Synonyms: Pompholyx, vesicular palmar eczema.
Figure 2-21. Dyshidrotic eczematous dermatitis Confluent tapioca-like vesicles and crusted (excoriated) erosions on the dorsum of fingers and finger webs.
Nummular Eczema ICD-9: 692.9 ICD-10: L30.9
Nummular eczema is a chronic, pruritic, inflammatory dermatitis occurring in the form of coin-shaped plaques composed of grouped small papules and vesicles on an erythematous base (Fig. 2-22).
It is especially common on the extremities during winter months when xerosis is maximal; often seen in atopic individuals.
S. aureus is often present but pathogenic significance not proven.
Very pruritic. Course is chronic, lesions last from weeks to months.
Management: Hydrate skin with hydrated moisturizer or moisturizing cream, topical glucocorticosteroids or 2-5% crude coal tar ointment. PUVA or UVB-311 therapy very effective.
Synonyms: Discoid eczema, microbial eczema.
Figure 2-22. Nummular eczema Pruritic, round, nummular (coin-shaped) plaques with erythema, scales, and crusts on the posterior legs.
Autosensitization Dermatitis ICD-9: 692.9 ICD-10: L30.9
An often unrecognized generalized pruritic dermatitis directly related to a primary dermatitis elsewhere.
For example, a patient with venous stasis dermatitis on the lower legs may develop pruritic, symmetric, scattered, erythematous, maculopapular, or papulovesicular lesions on the trunk, forearms, thighs, or legs.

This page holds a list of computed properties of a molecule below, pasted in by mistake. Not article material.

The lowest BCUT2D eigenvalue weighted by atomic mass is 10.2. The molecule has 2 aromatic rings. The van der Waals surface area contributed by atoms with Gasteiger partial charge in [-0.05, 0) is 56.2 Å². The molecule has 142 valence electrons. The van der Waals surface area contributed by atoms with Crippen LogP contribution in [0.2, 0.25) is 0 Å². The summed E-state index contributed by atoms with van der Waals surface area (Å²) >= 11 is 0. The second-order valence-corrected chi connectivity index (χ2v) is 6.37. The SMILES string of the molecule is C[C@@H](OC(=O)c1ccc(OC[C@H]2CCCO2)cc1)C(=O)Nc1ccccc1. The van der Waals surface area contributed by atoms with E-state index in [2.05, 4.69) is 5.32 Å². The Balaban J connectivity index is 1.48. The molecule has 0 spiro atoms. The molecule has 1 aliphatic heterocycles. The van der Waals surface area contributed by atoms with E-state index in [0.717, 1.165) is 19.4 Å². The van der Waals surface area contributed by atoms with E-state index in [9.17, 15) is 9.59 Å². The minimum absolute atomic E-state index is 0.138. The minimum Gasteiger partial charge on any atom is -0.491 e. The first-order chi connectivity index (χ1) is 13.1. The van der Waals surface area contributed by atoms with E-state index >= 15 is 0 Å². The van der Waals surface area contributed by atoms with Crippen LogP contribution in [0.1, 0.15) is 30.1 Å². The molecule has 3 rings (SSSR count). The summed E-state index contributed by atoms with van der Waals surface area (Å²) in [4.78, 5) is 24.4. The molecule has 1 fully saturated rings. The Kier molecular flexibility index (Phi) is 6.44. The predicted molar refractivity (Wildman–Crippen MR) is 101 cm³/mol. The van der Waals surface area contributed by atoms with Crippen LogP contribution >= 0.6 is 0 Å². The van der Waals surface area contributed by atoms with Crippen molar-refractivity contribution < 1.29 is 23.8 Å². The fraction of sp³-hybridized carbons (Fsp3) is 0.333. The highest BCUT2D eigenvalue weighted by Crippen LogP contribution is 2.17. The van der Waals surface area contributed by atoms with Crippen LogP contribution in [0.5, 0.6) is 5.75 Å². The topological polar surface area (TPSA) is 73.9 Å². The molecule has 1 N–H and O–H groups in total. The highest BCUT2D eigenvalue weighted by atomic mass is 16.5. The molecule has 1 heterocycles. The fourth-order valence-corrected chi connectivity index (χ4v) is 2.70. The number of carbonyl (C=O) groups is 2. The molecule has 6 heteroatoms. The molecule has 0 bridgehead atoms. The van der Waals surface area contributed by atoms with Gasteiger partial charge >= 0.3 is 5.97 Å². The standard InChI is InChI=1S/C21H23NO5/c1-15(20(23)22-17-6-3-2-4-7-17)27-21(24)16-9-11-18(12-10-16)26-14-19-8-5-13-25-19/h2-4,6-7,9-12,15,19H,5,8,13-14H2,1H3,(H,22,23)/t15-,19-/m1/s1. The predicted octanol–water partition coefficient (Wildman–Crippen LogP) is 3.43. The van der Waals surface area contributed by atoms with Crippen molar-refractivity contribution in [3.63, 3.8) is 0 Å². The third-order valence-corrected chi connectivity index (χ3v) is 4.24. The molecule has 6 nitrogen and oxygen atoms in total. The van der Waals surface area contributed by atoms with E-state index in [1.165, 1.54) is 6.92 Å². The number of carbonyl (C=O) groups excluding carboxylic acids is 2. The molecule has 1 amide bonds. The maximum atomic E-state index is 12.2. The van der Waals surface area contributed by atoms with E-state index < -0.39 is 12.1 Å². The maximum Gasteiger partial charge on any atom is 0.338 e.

These persist and spread until the basic underlying primary dermatitis is controlled.
Similarly, autosensitization may occur as an “id” reaction in inflammatory tinea pedis and manifests as a dyshidrosiform, vesicular eruption on the feet and hands (Fig. 2-23) and papulovesicular eczematoid lesions on the trunk.
The phenomenon results from the release of cytokines in the primary dermatitis, as a result of sensitization. These cytokines circulate in the blood and heighten the sensitivity of the distant skin areas.
The diagnosis of autosensitization dermatitis is often post hoc; i.e., the distant eruption disappears when the primary dermatitis is controlled.
Oral glucocorticoids hasten the disappearance of the lesions.